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Friday, July 1, 2022



January 25, 2021

By Dr. Lauretta Will Sillah

Dr. Lauretta Will Sillah
People’s Foundation for Humanity Development
International Coordinator
Women In Ministry International (WIMI)

As much as Sierra Leone as a whole is limited as far as basic socioeconomic opportunities, rights, services and amenities, there are, however, communities that are so deprived that it is very pathetic.  Exclusion of such under-served communities cannot certainly contribute to our human capital development in the transformation of our nation, as our president and other like-minded visionaries are envisioning.  Our local parlance refers to the poorest among the poor as “popolipo.”  These are the communities I would like to shed light on in this piece. 

Over the Christmas and New Year holidays, I visited a village called Moseilolo, in the Moyamba District, which is about 26 miles from the District headquarters of Moyamba.  I was really heartbroken to discover that Moseilolo and other 9 surrounding villages did not even have a functioning local school.  The kids have to relocate to another far distant village or walk for miles and miles to attend school.  I was really sorry mostly for the little girls whose chances were even narrower as far as our President’s Agenda of narrowing gender-gaps and providing opportunity for underserved communities.  How do you empower such girls to contribute their fair share to the development of this nation?

So many speeches from our politicians and other high-level educational stakeholders have hammered the topic on “National Development Plan” especially in addressing the Sustainable Development Goals 4 and 5, and other international human capital development agenda. I am a strong advocate of the SDG 4 and 5 because of the transformation of my own life hailing from one of the poorest villages and from one of the poorest nations on earth.  So indeed Education has been the most potent enabler in so many lives we can testify about and should be able to pass on to the next generation in these vulnerable communities.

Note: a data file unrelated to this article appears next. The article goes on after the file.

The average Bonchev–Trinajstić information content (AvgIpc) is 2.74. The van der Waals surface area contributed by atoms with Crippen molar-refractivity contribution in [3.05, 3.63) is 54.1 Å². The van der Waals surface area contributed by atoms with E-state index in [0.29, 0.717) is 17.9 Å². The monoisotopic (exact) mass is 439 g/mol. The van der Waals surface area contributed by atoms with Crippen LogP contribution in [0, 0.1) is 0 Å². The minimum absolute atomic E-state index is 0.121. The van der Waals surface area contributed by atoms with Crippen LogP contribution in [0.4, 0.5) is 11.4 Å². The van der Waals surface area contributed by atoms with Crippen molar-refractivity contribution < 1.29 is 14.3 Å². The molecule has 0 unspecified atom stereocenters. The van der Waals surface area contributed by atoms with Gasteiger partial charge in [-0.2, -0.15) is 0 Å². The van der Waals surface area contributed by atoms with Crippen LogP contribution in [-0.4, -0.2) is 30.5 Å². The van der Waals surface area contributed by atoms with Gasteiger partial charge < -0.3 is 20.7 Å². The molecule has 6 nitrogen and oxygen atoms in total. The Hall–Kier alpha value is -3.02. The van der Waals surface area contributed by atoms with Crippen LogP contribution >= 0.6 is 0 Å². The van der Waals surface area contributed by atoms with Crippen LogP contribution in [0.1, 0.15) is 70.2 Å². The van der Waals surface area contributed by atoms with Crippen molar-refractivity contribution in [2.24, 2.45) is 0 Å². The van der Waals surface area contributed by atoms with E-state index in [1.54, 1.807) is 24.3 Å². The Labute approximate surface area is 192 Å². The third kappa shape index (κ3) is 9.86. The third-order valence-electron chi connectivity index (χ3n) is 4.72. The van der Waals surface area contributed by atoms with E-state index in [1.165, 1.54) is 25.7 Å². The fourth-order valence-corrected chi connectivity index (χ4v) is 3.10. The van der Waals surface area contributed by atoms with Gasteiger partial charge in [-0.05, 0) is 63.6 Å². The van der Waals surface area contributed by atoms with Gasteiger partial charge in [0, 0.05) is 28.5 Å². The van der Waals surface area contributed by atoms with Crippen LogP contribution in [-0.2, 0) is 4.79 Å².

My biggest desire now is for every Sierra Leonean, including the most remote villagers to be included in this national development so that the kids can grow up to be all that they’re destined to be, if we’re going to be sustainable. We have enough role models in all disciplines both at home and abroad, including the academia, sciences, technology, Medical Doctors and host of other professions that can lend a hand in volunteering to help our remote villages.  We don’t have to wait for the government to do everything.  We can utilize our Non-Government Organizations, religious institutions, places of work, academic institutions and other charity organization to lend a helping hand.  Every little bit counts. For kids who are now above school-aged, vocational skills and entrepreneurship trainings are one of the best ways to not leave any child behind.

Although it may seem like a herculean task, however, we can deal with one community at a time.  It really doesn’t take all that much to provide learning environment, early-learner teachers, teaching and learning materials, staple meal, if we can just look at this from a humanitarian perspective instead of a political stand-point.  Everybody can contribute one way or the other. Post-war, my colleagues at American InterContinental University in Atlanta and my family and friends contributed to the academic arena by collecting and disseminating academic materials and supplies for over a decade amounting to hundreds of thousands of dollars’ worth and distributed them to all the major universities including Fourah Bay College, Njala University, IPAM, IAMTECH, Centennial Secondary School, Mattru Jong and numerous elementary and tertiary institutions. 

We can still continue to contribute in diverse ways, especially now that the world is going digital and with virtual learning environments, due to drastic effects of the pandemic.  Our villages could certainly utilize all those tangible school materials including library books and other excess school and other pertinent supplies just wasting in warehouses all across advanced nations including the US and UK.  This whole year, 2021, we at People’s Foundation for Humanity Development, Women In Ministry International, PointLink LLC and other charities will be reaching out on local, international and social media, to address some of these vulnerabilities.  We pray that hearts will be touched to reach out to address and holistically meet the needs of our fellow human beings. In supporting the government’s efforts, inclusion of under-served communities, at the end of the day would be able to be included and thereby contribute to the human capital development in the transformation of our great nation of Mama SaLone.

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